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The U.S. Department of State released information about the ongoing discussions with North Korea, over their nuclear programs.
On May 8 in Pyongyang, the DPRK provided approximately 18,000 pages of documentation related to its nuclear programs to a U.S. government delegation led by Sung Kim, Director of the State Department’s Office of Korean Affairs.
The 18,000 pages of documents were provided as part of the Six-Party Talks, the goal of which is the verifiable denuclearization of the Korean Peninsula in a peaceful manner. This goal was stated in the September 19, 2005 Joint Statement of the Six Parties.
According to the DPRK, the voluminous documentation consists of operating records for the five-megawatt reactor [5-MW(e)] and fuel reprocessing plant at the Yongbyon nuclear complex, where the DPRK had produced its stock of weapons-grade plutonium.
The operating records date back to 1986 and are expected to cover reactor operations and all three reprocessing campaigns undertaken by North Korea.
The State Department siad the documents will be examined thoroughly by a team of U.S. verification and other experts.
See also the report US-North Korea Meeting: Constructive and Positive
The United States and the other parties continue to press the DPRK to fulfill its declaration commitment under the October 3, 2007 agreement.
Review of the operating records provided on May 8 will be an important first step in the process of verifying that North Korea’s declaration is complete and correct.
Working with the Chinese and other partners the U.S. aims to establish verification and monitoring mechanisms to ensure that all parties, including the DPRK, live up to their commitments.
Disablement of Yongbyon
The DPRK shut down and sealed the Yongbyon nuclear facility in July 2007, in accordance with the February 13, 2007 Six-Party agreement on “Initial Actions for the Implementation of the Joint Statement.”
The DPRK agreed in the February 13, 2007 agreement on “Initial Actions for the Implementation of the Joint Statement” to shut down all its existing nuclear facilities, beginning with the core facilities at the Yongbyon nuclear complex by December 31, 2007.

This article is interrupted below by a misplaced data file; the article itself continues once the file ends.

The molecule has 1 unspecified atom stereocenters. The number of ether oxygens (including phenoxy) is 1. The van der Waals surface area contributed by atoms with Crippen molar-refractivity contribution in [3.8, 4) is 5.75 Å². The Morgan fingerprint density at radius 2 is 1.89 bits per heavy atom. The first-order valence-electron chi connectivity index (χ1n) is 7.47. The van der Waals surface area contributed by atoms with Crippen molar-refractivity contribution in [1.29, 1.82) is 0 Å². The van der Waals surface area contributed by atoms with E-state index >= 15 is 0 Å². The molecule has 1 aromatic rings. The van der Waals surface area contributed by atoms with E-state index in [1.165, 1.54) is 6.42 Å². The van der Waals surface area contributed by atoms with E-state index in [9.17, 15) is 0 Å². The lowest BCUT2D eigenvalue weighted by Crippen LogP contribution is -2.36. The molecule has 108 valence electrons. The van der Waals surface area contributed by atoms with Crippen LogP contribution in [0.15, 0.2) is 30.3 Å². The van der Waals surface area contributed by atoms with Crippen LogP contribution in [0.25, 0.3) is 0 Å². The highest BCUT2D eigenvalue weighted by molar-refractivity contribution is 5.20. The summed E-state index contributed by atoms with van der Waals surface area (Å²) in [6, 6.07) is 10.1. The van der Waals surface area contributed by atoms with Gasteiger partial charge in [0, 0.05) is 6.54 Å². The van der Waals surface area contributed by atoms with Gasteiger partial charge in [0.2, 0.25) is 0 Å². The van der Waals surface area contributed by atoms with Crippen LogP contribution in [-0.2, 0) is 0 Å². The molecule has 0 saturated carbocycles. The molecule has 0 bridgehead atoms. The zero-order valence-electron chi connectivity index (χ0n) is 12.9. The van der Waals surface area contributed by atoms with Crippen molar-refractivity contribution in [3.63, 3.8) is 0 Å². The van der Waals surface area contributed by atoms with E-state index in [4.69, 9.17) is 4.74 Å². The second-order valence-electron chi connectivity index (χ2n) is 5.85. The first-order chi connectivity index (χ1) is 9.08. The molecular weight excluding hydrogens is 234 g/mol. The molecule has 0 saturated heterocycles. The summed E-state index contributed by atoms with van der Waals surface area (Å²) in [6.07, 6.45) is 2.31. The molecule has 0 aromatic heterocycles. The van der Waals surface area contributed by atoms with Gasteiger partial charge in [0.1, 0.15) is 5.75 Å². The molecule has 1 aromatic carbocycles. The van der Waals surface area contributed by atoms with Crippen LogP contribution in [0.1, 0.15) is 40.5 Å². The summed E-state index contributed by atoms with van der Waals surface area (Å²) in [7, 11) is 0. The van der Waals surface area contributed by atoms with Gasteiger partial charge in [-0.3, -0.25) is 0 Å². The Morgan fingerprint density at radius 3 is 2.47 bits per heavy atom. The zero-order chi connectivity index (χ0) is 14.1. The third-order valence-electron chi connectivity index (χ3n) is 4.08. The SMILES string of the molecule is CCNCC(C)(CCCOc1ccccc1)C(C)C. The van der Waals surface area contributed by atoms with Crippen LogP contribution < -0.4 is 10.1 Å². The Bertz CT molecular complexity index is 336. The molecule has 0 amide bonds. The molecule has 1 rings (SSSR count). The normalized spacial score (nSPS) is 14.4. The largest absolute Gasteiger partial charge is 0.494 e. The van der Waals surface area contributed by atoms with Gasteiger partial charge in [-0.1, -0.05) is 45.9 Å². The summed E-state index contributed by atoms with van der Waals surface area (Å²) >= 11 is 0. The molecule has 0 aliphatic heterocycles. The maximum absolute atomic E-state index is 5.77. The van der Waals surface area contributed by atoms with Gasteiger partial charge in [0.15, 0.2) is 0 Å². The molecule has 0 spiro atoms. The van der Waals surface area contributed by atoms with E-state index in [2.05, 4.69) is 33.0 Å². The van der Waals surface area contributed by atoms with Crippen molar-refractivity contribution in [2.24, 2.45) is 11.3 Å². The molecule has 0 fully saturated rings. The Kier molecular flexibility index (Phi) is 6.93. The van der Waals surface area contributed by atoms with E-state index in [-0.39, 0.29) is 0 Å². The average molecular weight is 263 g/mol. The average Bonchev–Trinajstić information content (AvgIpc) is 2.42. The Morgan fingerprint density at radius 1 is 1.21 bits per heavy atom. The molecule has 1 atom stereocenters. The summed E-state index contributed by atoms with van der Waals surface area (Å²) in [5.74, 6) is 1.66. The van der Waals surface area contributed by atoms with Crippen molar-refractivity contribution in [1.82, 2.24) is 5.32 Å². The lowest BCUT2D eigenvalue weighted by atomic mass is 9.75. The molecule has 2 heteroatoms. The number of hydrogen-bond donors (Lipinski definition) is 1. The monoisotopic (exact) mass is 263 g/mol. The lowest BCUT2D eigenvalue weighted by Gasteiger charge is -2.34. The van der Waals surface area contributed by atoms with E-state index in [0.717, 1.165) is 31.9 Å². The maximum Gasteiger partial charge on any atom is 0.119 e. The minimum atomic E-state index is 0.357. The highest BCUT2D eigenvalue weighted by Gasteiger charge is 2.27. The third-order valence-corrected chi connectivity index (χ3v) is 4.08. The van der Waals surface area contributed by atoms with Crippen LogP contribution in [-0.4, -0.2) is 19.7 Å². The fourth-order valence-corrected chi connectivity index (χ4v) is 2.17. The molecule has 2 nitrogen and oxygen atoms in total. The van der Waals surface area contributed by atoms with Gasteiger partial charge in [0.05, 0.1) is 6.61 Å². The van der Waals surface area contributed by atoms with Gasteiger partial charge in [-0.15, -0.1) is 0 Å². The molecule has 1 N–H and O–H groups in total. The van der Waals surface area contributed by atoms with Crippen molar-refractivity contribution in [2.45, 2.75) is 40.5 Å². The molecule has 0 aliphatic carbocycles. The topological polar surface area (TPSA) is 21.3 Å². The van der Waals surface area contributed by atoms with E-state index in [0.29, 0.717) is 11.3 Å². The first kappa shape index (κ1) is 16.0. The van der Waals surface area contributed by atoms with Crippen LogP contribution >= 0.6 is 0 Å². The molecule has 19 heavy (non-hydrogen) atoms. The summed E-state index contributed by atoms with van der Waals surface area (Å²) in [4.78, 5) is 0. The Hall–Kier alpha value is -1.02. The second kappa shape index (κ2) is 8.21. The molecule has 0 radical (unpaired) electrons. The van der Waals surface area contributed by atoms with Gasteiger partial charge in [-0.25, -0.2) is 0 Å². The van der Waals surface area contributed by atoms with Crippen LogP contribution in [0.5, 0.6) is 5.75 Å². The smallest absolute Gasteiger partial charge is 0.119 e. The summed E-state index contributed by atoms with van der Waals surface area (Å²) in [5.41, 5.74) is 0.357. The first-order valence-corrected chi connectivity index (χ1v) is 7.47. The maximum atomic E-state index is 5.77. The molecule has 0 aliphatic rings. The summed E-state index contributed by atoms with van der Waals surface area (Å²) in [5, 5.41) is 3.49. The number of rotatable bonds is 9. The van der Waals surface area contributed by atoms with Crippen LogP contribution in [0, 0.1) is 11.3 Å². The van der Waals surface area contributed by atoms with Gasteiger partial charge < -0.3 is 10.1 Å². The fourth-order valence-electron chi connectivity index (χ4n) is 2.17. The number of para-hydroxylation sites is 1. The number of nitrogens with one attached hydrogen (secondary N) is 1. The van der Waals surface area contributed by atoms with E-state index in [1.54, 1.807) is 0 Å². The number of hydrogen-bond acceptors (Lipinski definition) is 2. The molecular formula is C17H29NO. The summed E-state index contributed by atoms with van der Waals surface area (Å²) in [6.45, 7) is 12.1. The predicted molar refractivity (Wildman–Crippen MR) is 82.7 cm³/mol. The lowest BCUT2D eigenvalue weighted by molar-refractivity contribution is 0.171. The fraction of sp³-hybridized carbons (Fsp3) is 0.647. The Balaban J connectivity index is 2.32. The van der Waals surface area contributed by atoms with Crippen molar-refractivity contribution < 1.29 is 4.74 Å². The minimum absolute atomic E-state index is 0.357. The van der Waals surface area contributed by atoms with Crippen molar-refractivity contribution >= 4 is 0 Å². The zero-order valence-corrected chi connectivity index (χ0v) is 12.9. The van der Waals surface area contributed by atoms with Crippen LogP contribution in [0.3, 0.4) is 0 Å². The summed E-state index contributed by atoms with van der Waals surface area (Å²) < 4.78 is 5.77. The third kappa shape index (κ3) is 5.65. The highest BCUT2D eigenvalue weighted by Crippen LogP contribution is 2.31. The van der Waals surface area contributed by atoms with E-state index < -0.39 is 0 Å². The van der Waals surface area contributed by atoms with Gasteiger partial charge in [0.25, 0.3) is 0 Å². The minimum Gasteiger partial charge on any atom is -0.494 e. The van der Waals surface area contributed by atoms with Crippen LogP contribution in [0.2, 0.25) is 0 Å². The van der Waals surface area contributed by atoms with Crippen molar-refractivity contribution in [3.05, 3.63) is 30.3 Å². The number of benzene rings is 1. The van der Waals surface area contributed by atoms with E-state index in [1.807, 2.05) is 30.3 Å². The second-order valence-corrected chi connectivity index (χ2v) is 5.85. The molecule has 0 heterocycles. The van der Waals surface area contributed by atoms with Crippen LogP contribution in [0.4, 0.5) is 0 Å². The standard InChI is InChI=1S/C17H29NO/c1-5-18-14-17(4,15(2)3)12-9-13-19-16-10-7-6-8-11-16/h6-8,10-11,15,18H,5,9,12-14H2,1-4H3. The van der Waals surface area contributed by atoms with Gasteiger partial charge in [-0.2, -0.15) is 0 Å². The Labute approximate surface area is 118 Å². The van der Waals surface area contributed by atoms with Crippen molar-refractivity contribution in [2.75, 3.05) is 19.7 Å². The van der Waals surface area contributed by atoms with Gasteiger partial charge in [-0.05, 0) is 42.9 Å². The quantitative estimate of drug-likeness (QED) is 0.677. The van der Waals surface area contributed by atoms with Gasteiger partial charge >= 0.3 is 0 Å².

The Yongbyon nuclear complex houses the three core facilities of North Korea’s plutonium program: the 5-MW(e) reactor, reprocessing facility, and fuel fabrication facility.
These facilities were operating until they were shut down in July 2007 as part of the Six-Party process.
In addition, North Korea invited back IAEA personnel to monitor and verify the shutdown and sealing of these facilities.
The DPRK subsequently agreed in the October 3, 2007 agreement on “Second-Phase Actions for the Implementation of the Joint Statement” that it would disable all its existing nuclear facilities, beginning with the core facilities at Yongbyon.
Since November 2007, U.S. experts have been on the ground at Yongbyon continuously, overseeing disablement activities.
Eight out of 11 agreed disablement activities at the three core facilities have been completed. Work on disablement activities continues.
U.S. experts currently are overseeing the discharge of the spent fuel rods from the 5-MW(e) reactor. As of mid-May, more than one-third of the spent fuel rods have been discharged successfully.
These actions have halted the DPRK’s ability to produce additional weapons-grade plutonium for its nuclear weapons program.
The United States remains committed to the full implementation of the September 19, 2005 Joint Statement of the Fourth Round of the Six-Party Talks, which unanimously reaffirmed that the goal of the Six-Party Talks is the verifiable denuclearization of the Korean Peninsula in a peaceful manner.